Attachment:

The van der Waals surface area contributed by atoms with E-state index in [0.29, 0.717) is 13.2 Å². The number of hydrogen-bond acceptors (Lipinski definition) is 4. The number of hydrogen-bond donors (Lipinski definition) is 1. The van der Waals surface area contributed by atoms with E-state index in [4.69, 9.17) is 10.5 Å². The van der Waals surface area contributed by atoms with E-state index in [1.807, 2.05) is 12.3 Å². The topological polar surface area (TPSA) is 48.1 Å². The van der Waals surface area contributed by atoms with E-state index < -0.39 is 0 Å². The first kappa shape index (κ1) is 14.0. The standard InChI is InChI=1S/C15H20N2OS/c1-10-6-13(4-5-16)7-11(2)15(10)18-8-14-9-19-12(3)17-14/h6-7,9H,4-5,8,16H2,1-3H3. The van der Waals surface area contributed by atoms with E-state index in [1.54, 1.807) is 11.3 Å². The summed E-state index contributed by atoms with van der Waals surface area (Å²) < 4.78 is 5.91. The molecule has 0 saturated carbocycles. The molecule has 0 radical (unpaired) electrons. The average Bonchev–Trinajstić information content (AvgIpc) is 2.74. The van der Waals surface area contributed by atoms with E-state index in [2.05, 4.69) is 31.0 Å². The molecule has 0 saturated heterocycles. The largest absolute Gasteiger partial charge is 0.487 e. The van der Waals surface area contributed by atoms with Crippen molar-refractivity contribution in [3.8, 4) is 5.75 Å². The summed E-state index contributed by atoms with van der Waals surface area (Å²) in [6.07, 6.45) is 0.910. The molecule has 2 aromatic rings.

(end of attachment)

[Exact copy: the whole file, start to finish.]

The van der Waals surface area contributed by atoms with E-state index in [0.29, 0.717) is 13.2 Å². The number of hydrogen-bond acceptors (Lipinski definition) is 4. The number of hydrogen-bond donors (Lipinski definition) is 1. The van der Waals surface area contributed by atoms with E-state index in [4.69, 9.17) is 10.5 Å². The van der Waals surface area contributed by atoms with E-state index in [1.807, 2.05) is 12.3 Å². The topological polar surface area (TPSA) is 48.1 Å². The van der Waals surface area contributed by atoms with E-state index < -0.39 is 0 Å². The first kappa shape index (κ1) is 14.0. The standard InChI is InChI=1S/C15H20N2OS/c1-10-6-13(4-5-16)7-11(2)15(10)18-8-14-9-19-12(3)17-14/h6-7,9H,4-5,8,16H2,1-3H3. The van der Waals surface area contributed by atoms with E-state index in [1.54, 1.807) is 11.3 Å². The summed E-state index contributed by atoms with van der Waals surface area (Å²) < 4.78 is 5.91. The molecule has 0 saturated carbocycles. The molecule has 0 radical (unpaired) electrons. The average Bonchev–Trinajstić information content (AvgIpc) is 2.74. The van der Waals surface area contributed by atoms with E-state index in [2.05, 4.69) is 31.0 Å². The molecule has 0 saturated heterocycles. The largest absolute Gasteiger partial charge is 0.487 e. The van der Waals surface area contributed by atoms with Crippen molar-refractivity contribution in [3.8, 4) is 5.75 Å². The summed E-state index contributed by atoms with van der Waals surface area (Å²) in [6.07, 6.45) is 0.910. The molecule has 2 aromatic rings.